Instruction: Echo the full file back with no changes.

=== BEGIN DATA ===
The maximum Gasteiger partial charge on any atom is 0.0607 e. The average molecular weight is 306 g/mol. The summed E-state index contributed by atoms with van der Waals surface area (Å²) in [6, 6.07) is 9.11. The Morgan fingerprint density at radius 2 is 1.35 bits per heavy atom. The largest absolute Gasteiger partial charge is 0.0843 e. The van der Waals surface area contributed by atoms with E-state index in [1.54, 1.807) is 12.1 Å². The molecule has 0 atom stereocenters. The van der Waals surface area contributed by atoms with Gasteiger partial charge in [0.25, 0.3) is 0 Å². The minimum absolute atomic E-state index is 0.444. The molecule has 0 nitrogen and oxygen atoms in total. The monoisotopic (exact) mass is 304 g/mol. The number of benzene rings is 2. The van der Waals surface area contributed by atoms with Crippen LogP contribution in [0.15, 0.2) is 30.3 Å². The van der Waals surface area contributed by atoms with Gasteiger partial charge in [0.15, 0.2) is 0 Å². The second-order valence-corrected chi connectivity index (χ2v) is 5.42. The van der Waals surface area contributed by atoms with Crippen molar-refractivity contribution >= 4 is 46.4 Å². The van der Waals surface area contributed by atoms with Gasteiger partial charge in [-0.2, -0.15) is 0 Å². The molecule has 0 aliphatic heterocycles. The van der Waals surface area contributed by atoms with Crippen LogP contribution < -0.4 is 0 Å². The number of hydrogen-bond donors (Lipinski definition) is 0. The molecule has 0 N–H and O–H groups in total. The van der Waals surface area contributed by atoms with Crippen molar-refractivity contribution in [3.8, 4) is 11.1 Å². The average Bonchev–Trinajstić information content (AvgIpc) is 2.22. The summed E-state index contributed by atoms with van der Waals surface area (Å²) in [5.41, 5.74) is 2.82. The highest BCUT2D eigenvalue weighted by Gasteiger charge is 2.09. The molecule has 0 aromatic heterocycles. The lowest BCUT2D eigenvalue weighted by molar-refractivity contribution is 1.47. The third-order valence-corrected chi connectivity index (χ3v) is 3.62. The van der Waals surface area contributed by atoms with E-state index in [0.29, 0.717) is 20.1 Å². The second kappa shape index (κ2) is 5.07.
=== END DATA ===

The maximum Gasteiger partial charge on any atom is 0.0607 e. The average molecular weight is 306 g/mol. The summed E-state index contributed by atoms with van der Waals surface area (Å²) in [6, 6.07) is 9.11. The Morgan fingerprint density at radius 2 is 1.35 bits per heavy atom. The largest absolute Gasteiger partial charge is 0.0843 e. The van der Waals surface area contributed by atoms with E-state index in [1.54, 1.807) is 12.1 Å². The molecule has 0 atom stereocenters. The van der Waals surface area contributed by atoms with Gasteiger partial charge in [0.25, 0.3) is 0 Å². The minimum absolute atomic E-state index is 0.444. The molecule has 0 nitrogen and oxygen atoms in total. The monoisotopic (exact) mass is 304 g/mol. The number of benzene rings is 2. The van der Waals surface area contributed by atoms with Crippen LogP contribution in [0.15, 0.2) is 30.3 Å². The van der Waals surface area contributed by atoms with Gasteiger partial charge in [0.15, 0.2) is 0 Å². The second-order valence-corrected chi connectivity index (χ2v) is 5.42. The van der Waals surface area contributed by atoms with Crippen molar-refractivity contribution >= 4 is 46.4 Å². The van der Waals surface area contributed by atoms with Gasteiger partial charge in [-0.2, -0.15) is 0 Å². The molecule has 0 aliphatic heterocycles. The van der Waals surface area contributed by atoms with Crippen LogP contribution < -0.4 is 0 Å². The number of hydrogen-bond donors (Lipinski definition) is 0. The molecule has 0 N–H and O–H groups in total. The van der Waals surface area contributed by atoms with Crippen molar-refractivity contribution in [3.8, 4) is 11.1 Å². The average Bonchev–Trinajstić information content (AvgIpc) is 2.22. The summed E-state index contributed by atoms with van der Waals surface area (Å²) in [5.41, 5.74) is 2.82. The highest BCUT2D eigenvalue weighted by Gasteiger charge is 2.09. The molecule has 0 aromatic heterocycles. The lowest BCUT2D eigenvalue weighted by molar-refractivity contribution is 1.47. The third-order valence-corrected chi connectivity index (χ3v) is 3.62. The van der Waals surface area contributed by atoms with E-state index in [0.29, 0.717) is 20.1 Å². The second kappa shape index (κ2) is 5.07.